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Segontium Roman Fort has been partially excavated and foundations of some of the buildings are on display. A museum attached to the site is now closed (seemingly permanently) but the grounds can still be accessed. Constantine Road runs through the site severing it into two parts.
Caernarfon Roman Fort Layout. The fort was laid out in the standard ‘playing card’ layout associated with Roman forts of the period. The name Caernarfon means 'the fort at the river mouth'.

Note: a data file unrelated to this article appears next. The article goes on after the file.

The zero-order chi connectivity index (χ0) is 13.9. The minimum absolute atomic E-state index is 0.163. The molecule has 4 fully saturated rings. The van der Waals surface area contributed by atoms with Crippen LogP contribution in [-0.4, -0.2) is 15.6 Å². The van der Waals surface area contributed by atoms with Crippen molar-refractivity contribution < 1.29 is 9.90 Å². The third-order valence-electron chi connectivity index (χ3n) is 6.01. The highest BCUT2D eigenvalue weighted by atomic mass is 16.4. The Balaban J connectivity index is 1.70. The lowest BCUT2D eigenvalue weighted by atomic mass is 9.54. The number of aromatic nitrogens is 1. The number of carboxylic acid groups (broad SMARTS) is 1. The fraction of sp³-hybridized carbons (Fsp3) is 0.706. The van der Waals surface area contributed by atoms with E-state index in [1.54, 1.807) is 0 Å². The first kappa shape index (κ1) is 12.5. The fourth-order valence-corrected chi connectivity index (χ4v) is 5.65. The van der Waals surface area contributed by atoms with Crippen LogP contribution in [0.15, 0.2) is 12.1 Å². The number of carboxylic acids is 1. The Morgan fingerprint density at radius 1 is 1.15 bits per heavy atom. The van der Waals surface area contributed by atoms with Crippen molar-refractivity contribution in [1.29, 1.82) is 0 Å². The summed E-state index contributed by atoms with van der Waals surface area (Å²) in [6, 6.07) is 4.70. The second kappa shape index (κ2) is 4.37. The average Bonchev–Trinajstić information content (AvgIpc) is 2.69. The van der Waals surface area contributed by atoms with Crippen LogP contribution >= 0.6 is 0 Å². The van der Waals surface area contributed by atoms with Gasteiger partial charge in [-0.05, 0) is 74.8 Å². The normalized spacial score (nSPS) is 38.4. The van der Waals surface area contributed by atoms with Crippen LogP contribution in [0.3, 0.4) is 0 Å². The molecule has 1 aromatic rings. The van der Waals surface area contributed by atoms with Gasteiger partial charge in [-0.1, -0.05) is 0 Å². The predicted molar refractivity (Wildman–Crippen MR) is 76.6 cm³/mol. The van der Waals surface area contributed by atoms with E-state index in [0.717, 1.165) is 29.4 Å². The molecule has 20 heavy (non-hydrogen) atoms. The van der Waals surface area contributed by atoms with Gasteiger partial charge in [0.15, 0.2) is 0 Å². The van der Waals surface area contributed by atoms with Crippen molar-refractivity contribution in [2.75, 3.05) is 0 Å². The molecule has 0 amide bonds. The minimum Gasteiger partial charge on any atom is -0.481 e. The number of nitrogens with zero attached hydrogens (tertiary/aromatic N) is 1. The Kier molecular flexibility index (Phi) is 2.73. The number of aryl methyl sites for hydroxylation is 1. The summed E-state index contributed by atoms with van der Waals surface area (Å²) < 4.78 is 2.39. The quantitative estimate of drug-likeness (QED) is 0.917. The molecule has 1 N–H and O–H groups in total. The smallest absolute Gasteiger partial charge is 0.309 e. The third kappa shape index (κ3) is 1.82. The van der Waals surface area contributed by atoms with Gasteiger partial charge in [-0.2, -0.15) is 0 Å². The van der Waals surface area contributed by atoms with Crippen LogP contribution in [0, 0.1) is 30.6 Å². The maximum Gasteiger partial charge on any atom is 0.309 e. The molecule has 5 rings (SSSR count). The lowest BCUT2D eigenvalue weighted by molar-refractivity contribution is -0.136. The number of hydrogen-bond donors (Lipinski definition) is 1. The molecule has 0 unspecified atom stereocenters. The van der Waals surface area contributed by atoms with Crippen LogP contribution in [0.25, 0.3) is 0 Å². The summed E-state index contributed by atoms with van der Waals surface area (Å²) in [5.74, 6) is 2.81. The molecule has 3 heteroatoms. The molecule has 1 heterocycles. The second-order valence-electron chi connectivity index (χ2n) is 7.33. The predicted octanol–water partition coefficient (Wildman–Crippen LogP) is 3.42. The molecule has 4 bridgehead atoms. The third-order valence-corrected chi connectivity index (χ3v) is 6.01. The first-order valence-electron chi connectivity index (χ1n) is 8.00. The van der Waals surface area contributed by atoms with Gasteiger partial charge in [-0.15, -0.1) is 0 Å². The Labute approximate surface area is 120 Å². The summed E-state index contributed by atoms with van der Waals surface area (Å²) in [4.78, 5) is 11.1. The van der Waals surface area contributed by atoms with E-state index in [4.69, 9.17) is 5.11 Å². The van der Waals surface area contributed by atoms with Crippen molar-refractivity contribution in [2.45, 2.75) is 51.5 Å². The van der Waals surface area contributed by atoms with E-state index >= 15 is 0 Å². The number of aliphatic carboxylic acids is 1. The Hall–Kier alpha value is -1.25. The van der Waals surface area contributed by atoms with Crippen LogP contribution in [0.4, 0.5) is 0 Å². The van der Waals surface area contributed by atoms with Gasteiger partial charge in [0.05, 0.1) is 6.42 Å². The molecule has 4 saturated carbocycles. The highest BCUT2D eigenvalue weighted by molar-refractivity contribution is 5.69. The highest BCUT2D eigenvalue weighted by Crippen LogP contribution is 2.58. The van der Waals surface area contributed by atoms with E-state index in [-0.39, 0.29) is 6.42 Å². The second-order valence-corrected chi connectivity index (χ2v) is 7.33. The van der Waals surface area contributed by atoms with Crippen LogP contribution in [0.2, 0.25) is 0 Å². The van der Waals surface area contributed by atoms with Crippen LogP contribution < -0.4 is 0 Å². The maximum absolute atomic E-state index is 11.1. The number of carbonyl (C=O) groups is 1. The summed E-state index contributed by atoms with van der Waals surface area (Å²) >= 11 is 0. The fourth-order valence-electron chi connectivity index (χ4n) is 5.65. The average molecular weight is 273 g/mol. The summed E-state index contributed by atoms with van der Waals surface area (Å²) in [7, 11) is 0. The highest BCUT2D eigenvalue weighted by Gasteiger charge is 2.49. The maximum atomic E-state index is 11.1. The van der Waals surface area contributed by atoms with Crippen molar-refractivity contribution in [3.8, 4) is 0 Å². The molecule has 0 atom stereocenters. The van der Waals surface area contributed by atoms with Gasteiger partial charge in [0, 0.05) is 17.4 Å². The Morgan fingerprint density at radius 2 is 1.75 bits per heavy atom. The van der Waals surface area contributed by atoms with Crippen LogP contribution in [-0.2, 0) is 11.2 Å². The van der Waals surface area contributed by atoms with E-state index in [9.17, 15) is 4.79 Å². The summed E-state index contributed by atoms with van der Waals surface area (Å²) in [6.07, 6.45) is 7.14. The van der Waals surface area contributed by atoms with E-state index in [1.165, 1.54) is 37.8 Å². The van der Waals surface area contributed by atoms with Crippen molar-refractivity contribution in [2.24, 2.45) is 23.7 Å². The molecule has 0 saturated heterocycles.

Headquarters. The Headquarters (Principia) incorporated the administrative buildings of the regiment. This included offices, a courtyard for assemblies, a shrine for the unit’s standards and a strongroom.
Strongroom. A secure vault for holding the soldier’s pay.
North-West Gate. The fort’s North-West Gate.
Curtain Wall. When the fort was first raised, its defensive rampart was a clay bank topped with a timber palisade. The fort was rebuilt circa-AD 130 with a new curtain wall constructed from stone abutting the original rampart.
Segontium Roman Fort is reasonably well sign-posted. On-road parking is available. Grounds are accessed via Constantine Road; enter the museum grounds and enter the site.
Car Parking Option
Constantine Road, LL55 2LN
Segontium Roman Fort